Japanese retailers are expanding their duty-free offering and hiring multilingual staff in anticipation of a surge in inbound tourists following the complete removal of the country’s border measures on April 29.
As visitors to Japan spent a record 4.81 trillion yen (US$43.6 billion) on shopping in 2019, retailers are preparing for a sharp rebound in sales in the coming months.
International visitors numbered 4.8 million over January-March 2023, amounting to about 60 per cent of pre-pandemic levels; and 1.82 million arrived in March alone, a record-high since the pandemic, which the Japan National Tourism Organization attributes to the popular cherry blossom season and the return of international cruises at Japanese ports.
Japanese retailers are preparing to welcome more international visitors at their branches across the country.
Drugstore and health and beauty product retailer MatsukiyoCocokata & Co., has boosted the number of its stores offering duty-free shopping by 20 per cent to 1,200 nationwide.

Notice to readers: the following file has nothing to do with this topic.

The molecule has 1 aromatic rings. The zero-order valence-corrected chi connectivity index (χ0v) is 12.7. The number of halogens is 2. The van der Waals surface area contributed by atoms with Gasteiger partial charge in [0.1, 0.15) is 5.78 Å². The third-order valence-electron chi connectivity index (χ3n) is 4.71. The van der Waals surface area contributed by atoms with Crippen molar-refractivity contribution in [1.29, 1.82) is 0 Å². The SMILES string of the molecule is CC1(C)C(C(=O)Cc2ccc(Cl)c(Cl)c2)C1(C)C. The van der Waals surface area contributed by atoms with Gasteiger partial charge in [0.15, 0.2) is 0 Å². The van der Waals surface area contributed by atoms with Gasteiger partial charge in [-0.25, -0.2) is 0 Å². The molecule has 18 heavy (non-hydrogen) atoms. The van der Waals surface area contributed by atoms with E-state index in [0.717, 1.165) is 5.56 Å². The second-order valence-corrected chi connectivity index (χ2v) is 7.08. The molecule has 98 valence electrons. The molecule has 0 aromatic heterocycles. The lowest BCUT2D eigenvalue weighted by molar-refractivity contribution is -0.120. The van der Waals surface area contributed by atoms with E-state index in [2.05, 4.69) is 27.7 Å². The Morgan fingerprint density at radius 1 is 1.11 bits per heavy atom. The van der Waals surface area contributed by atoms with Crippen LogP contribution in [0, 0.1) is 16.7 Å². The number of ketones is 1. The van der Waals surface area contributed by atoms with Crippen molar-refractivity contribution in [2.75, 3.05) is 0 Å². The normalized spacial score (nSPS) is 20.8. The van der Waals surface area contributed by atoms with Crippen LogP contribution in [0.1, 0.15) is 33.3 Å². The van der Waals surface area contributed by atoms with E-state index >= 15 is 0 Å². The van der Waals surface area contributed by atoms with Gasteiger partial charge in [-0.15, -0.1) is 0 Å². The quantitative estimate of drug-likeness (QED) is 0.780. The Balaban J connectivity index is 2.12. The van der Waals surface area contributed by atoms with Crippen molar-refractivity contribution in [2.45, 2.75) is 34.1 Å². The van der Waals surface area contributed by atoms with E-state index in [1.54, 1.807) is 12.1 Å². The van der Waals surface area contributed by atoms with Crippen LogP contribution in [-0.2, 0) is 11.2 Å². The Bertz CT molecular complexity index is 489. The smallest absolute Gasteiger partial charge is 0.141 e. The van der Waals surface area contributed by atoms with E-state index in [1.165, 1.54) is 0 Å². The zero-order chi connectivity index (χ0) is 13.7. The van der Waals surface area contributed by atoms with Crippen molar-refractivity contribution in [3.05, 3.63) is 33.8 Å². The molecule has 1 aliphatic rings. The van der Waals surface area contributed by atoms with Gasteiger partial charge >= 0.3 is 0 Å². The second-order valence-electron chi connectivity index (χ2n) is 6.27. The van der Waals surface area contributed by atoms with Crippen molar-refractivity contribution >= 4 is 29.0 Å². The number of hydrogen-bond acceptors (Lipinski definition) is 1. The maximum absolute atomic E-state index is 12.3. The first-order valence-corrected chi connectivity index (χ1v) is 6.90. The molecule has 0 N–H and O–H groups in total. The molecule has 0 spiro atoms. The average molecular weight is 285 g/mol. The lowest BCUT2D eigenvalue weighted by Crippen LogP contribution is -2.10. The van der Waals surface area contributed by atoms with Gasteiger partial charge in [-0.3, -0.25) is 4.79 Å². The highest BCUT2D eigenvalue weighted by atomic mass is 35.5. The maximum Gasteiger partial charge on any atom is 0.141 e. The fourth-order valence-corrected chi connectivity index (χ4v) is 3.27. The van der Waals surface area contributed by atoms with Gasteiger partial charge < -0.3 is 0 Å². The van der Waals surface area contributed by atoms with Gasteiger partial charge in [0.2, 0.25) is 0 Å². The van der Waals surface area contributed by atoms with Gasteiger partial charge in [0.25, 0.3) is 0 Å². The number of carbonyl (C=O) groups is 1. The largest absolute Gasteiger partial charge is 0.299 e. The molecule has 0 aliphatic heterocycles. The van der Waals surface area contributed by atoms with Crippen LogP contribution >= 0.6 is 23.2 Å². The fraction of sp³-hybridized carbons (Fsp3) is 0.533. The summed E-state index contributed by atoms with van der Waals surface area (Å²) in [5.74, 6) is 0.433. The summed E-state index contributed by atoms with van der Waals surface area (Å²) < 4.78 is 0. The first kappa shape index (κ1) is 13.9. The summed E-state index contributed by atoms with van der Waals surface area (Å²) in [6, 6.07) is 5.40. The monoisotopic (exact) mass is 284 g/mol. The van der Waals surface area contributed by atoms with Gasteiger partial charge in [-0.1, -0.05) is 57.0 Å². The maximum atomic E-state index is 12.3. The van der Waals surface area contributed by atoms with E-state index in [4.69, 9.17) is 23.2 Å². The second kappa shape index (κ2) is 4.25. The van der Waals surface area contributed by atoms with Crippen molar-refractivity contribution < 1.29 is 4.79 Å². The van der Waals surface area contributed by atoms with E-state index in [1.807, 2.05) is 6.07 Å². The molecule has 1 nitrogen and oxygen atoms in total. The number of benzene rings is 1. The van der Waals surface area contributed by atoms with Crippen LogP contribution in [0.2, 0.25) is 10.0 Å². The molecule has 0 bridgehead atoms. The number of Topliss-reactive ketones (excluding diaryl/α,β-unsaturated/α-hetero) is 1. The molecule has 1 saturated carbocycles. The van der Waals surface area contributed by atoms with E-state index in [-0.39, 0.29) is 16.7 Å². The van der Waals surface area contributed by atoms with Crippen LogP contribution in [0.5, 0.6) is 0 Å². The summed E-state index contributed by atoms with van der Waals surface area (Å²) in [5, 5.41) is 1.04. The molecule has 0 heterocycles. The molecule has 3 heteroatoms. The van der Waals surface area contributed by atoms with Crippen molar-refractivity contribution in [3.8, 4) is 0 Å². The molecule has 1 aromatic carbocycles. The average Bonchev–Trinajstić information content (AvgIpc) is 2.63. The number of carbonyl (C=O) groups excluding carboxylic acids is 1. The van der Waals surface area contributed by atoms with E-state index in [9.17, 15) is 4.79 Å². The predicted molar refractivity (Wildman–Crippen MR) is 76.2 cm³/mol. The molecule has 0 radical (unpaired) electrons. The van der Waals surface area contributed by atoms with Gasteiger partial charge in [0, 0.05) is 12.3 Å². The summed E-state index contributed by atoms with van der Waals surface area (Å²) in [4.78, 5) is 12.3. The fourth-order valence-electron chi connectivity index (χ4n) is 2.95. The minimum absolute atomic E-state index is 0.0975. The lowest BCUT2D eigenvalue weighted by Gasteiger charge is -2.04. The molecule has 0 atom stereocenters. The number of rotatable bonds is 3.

Yamada Holdings, one of the largest consumer electronics and home appliances retail chains in Japan, has increased the ratio of its duty-free locations to 30 per cent, up from 10 per cent pre-pandemic. The company also plans to operate 260 stores from this month, up from 170 pre-pandemic, including at newly-opened sites in rural areas.
Japan’s largest department store group Isetan Mitsukoshi increased the number of staff engaged in its personal shopping section, which caters to wealthy individuals including tourists, by 40 per cent in April.
Matsuya Co., which operates department stores in Tokyo’s Ginza and Asakusa districts, is also eyeing more staff as a result of its preliminary duty-free sales figures for March, which showed recovery to 99 per cent of sales in March 2019, with jewellery and luxury items, in particular, selling well.
Osaka-headquartered department store Daimaru Matsuzakaya, meanwhile, is equipping more employees with handheld translation devices.